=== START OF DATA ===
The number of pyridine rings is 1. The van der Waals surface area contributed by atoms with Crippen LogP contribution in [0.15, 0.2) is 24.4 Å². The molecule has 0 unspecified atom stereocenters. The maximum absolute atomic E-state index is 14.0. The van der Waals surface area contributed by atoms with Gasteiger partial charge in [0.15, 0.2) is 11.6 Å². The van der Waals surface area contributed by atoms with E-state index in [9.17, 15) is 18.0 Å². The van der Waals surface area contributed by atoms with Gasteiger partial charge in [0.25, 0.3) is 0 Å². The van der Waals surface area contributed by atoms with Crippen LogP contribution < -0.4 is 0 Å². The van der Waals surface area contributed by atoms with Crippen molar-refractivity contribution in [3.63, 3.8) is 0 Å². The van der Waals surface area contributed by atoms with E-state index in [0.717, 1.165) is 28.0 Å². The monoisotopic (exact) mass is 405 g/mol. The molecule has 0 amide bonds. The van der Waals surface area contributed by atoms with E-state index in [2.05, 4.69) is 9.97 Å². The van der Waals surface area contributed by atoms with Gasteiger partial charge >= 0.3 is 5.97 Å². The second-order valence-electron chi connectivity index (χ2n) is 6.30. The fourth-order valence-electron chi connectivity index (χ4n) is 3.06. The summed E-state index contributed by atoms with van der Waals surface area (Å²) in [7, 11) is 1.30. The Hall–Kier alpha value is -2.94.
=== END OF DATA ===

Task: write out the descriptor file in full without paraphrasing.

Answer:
The number of pyridine rings is 1. The van der Waals surface area contributed by atoms with Crippen LogP contribution in [0.15, 0.2) is 24.4 Å². The molecule has 0 unspecified atom stereocenters. The maximum absolute atomic E-state index is 14.0. The van der Waals surface area contributed by atoms with Gasteiger partial charge in [0.15, 0.2) is 11.6 Å². The van der Waals surface area contributed by atoms with E-state index in [9.17, 15) is 18.0 Å². The van der Waals surface area contributed by atoms with Gasteiger partial charge in [0.25, 0.3) is 0 Å². The van der Waals surface area contributed by atoms with Crippen LogP contribution < -0.4 is 0 Å². The van der Waals surface area contributed by atoms with Crippen molar-refractivity contribution in [3.63, 3.8) is 0 Å². The van der Waals surface area contributed by atoms with E-state index in [0.717, 1.165) is 28.0 Å². The monoisotopic (exact) mass is 405 g/mol. The molecule has 0 amide bonds. The van der Waals surface area contributed by atoms with E-state index in [2.05, 4.69) is 9.97 Å². The van der Waals surface area contributed by atoms with Gasteiger partial charge >= 0.3 is 5.97 Å². The second-order valence-electron chi connectivity index (χ2n) is 6.30. The fourth-order valence-electron chi connectivity index (χ4n) is 3.06. The summed E-state index contributed by atoms with van der Waals surface area (Å²) in [7, 11) is 1.30. The Hall–Kier alpha value is -2.94.